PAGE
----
Good Clinical Practice (GCP)
This policy refers to all NIH-funded clinical trials. The IRB will require GCP certification prior to approval of a protocol.
All NIH-funded investigators and staff who are involved in the conduct, oversight, or management of clinical trials should be trained in Good Clinical Practice (GCP), consistent with principles of the International Conferenceon Harmonisation (ICH).
The principles of GCP help assure the safety, integrity, and quality of clinical trials. GCP provides a standard for ensuring clinical trial compliance, implementation, data collection, monitoring, and reporting (e.g., safety data, accrual reports, study status, protocol deviations, unanticipated problems, or final data), and outline the responsibilities of Institutional Review Boards (IRBs), investigators, sponsors and monitors. GCP addresses elements related to the design, conduct and reporting (e.g., safety data, accrual reports, study status, protocol deviations, unanticipated problems, or final data) of clinical trials.
GCP principles constitute an international ethical and scientific quality standard for designing, conducting, recording, and reporting clinical trials. The principles were developed in 1996 by the ICH in collaboration with representatives from the European Union, Japan, and the United States. The U.S. Food and Drug Administration (FDA) requires GCP compliance for studies conducted under an investigational new drug application or investigational device exemption.
GCP describes the responsibilities of investigators, sponsors, monitors and IRBs in the conduct of clinical trials. Compliance with GCP provides assurance that the rights, safety and well-being of human subjects are: 1) protected; 2) conducted in accordance with approved plans with rigor and integrity; and 3) data derived from clinical trials are reliable.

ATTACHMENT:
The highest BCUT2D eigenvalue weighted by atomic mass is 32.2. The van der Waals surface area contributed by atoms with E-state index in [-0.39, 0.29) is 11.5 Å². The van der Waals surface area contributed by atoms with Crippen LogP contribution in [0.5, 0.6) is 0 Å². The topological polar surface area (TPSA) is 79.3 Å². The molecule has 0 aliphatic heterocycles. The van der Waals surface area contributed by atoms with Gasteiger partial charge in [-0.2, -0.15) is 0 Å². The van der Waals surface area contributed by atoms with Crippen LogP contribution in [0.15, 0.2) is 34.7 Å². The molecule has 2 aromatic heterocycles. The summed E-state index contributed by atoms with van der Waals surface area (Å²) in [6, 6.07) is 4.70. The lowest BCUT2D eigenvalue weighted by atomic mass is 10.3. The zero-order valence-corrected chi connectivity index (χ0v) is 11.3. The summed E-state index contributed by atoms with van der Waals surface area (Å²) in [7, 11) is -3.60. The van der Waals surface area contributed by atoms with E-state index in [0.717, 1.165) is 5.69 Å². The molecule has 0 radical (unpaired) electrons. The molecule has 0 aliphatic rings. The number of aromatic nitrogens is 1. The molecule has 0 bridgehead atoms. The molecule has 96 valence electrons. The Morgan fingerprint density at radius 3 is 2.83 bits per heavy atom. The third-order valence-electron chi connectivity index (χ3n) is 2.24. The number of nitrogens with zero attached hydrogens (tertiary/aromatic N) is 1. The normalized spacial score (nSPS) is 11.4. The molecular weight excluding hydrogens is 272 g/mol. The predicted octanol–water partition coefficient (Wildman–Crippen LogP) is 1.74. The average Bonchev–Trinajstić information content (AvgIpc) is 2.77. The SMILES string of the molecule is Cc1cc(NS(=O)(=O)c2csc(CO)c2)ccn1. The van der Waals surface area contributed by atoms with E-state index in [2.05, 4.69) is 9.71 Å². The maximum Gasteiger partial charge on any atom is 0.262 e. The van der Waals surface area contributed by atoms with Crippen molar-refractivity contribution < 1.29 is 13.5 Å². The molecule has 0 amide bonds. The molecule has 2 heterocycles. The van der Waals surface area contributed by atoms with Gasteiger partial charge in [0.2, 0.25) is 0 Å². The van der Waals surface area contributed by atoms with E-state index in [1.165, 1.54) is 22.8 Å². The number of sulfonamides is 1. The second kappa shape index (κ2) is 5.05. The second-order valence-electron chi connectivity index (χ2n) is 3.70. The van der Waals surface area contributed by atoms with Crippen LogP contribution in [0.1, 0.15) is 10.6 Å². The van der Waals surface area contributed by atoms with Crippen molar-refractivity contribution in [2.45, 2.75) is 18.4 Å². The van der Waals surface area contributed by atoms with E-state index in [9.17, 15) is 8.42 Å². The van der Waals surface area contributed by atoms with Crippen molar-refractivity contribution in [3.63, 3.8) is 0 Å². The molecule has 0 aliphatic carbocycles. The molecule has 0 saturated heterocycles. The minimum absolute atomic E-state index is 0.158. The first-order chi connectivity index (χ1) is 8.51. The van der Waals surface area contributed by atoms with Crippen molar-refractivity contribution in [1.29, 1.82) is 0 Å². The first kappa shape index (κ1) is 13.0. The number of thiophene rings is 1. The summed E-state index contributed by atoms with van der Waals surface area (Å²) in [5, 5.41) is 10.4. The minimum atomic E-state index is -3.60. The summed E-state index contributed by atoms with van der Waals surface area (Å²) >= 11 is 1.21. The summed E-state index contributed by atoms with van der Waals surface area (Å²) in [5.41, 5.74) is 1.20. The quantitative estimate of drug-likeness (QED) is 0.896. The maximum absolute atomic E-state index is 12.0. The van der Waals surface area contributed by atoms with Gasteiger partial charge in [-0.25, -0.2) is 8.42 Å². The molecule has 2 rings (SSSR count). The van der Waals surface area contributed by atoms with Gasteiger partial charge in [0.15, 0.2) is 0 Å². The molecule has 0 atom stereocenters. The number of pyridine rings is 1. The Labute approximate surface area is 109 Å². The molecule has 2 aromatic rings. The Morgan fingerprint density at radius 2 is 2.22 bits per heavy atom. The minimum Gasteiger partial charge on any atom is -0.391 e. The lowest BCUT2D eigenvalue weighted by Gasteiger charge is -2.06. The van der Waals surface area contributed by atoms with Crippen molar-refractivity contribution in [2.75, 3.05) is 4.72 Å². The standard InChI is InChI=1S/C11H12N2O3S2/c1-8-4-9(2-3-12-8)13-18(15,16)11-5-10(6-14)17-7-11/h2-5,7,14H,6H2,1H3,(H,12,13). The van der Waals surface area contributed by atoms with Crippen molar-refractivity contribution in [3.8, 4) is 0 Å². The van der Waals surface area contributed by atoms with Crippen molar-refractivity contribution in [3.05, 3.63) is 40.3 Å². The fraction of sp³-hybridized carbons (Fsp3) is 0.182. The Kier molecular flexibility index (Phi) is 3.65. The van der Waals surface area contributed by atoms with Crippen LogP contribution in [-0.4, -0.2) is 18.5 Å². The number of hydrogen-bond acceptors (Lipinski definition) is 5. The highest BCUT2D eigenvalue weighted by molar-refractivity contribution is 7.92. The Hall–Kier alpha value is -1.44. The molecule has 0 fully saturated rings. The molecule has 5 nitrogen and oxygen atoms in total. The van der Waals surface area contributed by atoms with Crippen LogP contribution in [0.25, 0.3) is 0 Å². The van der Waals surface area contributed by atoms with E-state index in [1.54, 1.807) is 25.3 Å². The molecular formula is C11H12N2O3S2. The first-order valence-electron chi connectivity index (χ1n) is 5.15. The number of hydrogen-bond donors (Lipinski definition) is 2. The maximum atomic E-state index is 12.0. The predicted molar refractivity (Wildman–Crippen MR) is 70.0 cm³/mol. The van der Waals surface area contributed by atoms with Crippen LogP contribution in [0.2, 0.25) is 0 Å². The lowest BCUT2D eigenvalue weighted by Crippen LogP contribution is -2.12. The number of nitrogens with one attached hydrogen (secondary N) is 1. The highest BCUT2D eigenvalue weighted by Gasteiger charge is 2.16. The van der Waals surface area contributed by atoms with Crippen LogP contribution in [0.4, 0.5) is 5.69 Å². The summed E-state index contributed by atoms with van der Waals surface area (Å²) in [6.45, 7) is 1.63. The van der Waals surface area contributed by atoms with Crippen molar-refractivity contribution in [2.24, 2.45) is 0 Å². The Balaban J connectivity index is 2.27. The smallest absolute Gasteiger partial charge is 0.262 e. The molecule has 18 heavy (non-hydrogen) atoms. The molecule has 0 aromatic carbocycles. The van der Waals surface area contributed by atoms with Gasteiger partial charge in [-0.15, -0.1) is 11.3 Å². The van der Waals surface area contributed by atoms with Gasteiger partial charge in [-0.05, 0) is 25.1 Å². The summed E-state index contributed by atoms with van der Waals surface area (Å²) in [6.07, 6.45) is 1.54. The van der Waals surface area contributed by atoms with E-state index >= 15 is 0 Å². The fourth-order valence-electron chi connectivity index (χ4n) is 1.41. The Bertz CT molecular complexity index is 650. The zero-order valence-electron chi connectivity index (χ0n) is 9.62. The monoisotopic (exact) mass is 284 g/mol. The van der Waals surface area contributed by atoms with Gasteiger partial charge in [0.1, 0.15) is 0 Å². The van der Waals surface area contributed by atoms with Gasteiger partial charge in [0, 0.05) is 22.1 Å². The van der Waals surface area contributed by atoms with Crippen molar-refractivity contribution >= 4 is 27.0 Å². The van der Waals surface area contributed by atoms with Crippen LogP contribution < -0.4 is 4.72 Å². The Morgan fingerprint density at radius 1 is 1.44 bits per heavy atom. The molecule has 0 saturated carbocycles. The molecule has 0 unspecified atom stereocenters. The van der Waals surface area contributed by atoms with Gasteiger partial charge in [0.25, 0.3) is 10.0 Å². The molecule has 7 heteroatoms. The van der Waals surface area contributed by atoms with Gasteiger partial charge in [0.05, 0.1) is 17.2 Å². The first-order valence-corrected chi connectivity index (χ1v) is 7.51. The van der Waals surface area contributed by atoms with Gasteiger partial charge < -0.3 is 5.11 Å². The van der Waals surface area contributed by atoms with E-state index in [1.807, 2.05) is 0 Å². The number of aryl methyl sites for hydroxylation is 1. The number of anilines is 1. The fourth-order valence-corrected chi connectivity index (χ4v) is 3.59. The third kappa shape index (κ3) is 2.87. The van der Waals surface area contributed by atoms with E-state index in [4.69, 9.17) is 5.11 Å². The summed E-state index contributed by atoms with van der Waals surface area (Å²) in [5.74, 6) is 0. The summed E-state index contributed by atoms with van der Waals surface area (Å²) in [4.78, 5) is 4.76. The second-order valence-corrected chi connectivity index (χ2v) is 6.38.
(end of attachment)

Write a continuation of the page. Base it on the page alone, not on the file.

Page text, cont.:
GCP training complements other required training on protections for human research participants. Since June 2000, the NIH Extramural Research Program has required training on protections for human research participants for all NIH-funded investigators and individuals responsible for the design or conduct of a research involving human subjects.
Scope and Applicability
This Policy applies to NIH-funded investigators and clinical trial site staff who are responsible for the conduct, management and oversight of NIH-funded clinical trials. GCP training includes the Principles of ICH GCP. GCP training may be achieved through a class or course, academic training program, or certification from a recognized clinical research professional organization. Completion of GCP training will demonstrate that individuals have attained the fundamental knowledge of clinical trial quality standards for designing, conducting, recording and reporting trials that involve human research participants.
GCP training should be refreshed at least every three years in order remain current with regulations, standards and guidelines. Recipients of GCP training are expected to retain documentation of their training.
Investigator: The individual responsible for the conduct of the clinical trial at a trial site. If a clinical trial is conducted by a team of individuals at a trial site, the investigator is the responsible leader of the team and may be called the principal investigator.
Clinical trial staff: Individuals, identified by the investigator, who are responsible for study coordination, data collection and data management. The central focus of clinical trial staff is to manage participant recruitment and enrollment, to maintain consistent study implementation, data management, and to ensure integrity and compliance with regulatory and reporting requirements. These individuals may also seek informed consent from prospective participants, enroll and meet with research participants, and collect and record information from research participants. Clinical trial staff may also be called the research coordinator, study coordinator, research nurse, study nurse or sub-investigator, etc.
The policy does not require a particular GCP course or program. Training in GCP may be achieved through a class or course, academic training program, or certification from a recognized clinical research professional organization.
A certification of completion must be provided to the IRB in order to receive protocol approval.